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SPORTS
By Don Markus, The Baltimore Sun | March 2, 2012
Dr. Richard Ruggiero, a biologist with the U.S. Fish and Wildlife Service, will make a presentation at 8 p.m. Wednesday in the Blue Heron Room at Quiet Waters Park on "The fight to save African elephants, rhinos, hippos, chimpanzees and gorillas: The amazing story of a U.S. biologist's quest to preserve Africa's wildlife. " Before that, he caught up to answer five questions about the topic. Let's start with the question you will pose: is it possible to save that part of the world?
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FEATURES
Tim Wheeler | February 21, 2012
Birders are always on the lookout for unfamiliar avian visitors, and this past weekend was no exception. The weather was great for two-legged and winged creatures alike to be out and about. And though no excuse was needed, really, the Great Backyard Bird Count  has been under way. Veteran birder Kurt Schwarz spied some "neat ducks" that he says don't usually show up in Howard County. The pair of  Redheads and a Greater Scaup pictured here that he photographed were in among some Canada geese on a pond by Clarksville Middle School - proof you don't have to go to a wildlife refuge to spot some interesting wildlife.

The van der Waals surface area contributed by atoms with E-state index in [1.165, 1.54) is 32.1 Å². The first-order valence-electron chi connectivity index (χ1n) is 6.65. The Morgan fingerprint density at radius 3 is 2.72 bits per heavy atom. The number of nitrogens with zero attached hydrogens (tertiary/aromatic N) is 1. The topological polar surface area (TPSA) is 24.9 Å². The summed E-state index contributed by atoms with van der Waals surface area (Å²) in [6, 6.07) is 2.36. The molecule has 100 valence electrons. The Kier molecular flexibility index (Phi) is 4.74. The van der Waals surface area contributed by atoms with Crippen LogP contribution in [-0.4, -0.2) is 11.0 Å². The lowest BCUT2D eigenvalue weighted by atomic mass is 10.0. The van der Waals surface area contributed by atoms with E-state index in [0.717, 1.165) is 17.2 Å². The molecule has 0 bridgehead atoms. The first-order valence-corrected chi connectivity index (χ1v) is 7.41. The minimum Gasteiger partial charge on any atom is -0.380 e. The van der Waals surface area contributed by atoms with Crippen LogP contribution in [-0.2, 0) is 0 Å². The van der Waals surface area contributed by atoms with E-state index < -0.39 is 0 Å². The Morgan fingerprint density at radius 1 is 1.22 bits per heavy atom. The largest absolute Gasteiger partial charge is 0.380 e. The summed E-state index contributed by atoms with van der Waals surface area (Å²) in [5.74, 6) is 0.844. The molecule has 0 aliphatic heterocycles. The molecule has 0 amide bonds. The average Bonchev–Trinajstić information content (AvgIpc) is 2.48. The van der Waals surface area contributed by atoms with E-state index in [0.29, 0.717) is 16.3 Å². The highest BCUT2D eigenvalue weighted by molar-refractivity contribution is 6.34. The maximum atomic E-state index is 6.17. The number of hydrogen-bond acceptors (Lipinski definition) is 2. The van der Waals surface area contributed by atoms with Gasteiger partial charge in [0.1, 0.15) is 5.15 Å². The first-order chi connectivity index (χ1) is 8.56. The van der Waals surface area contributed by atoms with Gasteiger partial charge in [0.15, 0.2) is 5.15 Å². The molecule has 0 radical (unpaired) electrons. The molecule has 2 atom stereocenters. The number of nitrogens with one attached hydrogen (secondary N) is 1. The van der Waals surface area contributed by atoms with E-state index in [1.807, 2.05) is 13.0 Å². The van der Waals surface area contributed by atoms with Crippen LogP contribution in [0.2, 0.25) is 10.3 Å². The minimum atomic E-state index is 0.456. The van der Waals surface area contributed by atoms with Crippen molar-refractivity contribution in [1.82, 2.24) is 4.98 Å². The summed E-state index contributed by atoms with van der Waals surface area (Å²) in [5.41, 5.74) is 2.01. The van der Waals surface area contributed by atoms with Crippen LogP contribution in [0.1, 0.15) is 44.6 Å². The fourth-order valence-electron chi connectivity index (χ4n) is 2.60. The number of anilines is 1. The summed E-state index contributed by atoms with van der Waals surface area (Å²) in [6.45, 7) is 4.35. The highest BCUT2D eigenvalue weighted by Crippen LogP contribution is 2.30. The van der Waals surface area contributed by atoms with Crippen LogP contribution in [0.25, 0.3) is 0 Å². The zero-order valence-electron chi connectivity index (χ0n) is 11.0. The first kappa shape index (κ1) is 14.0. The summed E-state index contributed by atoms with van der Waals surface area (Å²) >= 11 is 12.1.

NEWS
Frederick N. Rasmussen, The Baltimore Sun | January 28, 2012
Ronald M. Tillier, a retired Ford Motor Co. executive and longtime Blackwater National Wildlife Refuge volunteer, died Sunday. He was 72. Mr. Tillier, who enjoyed competitive clay and skeet shooting, was attending a meet Sunday afternoon in Kennedyville on the Eastern Shore when he was stricken. "He was just preparing to call for targets to be thrown by the trapper when he simply dropped where he was standing," said his wife of 48 years, the former Margaret "Peggy" Clare.
EXPLORE
November 3, 2011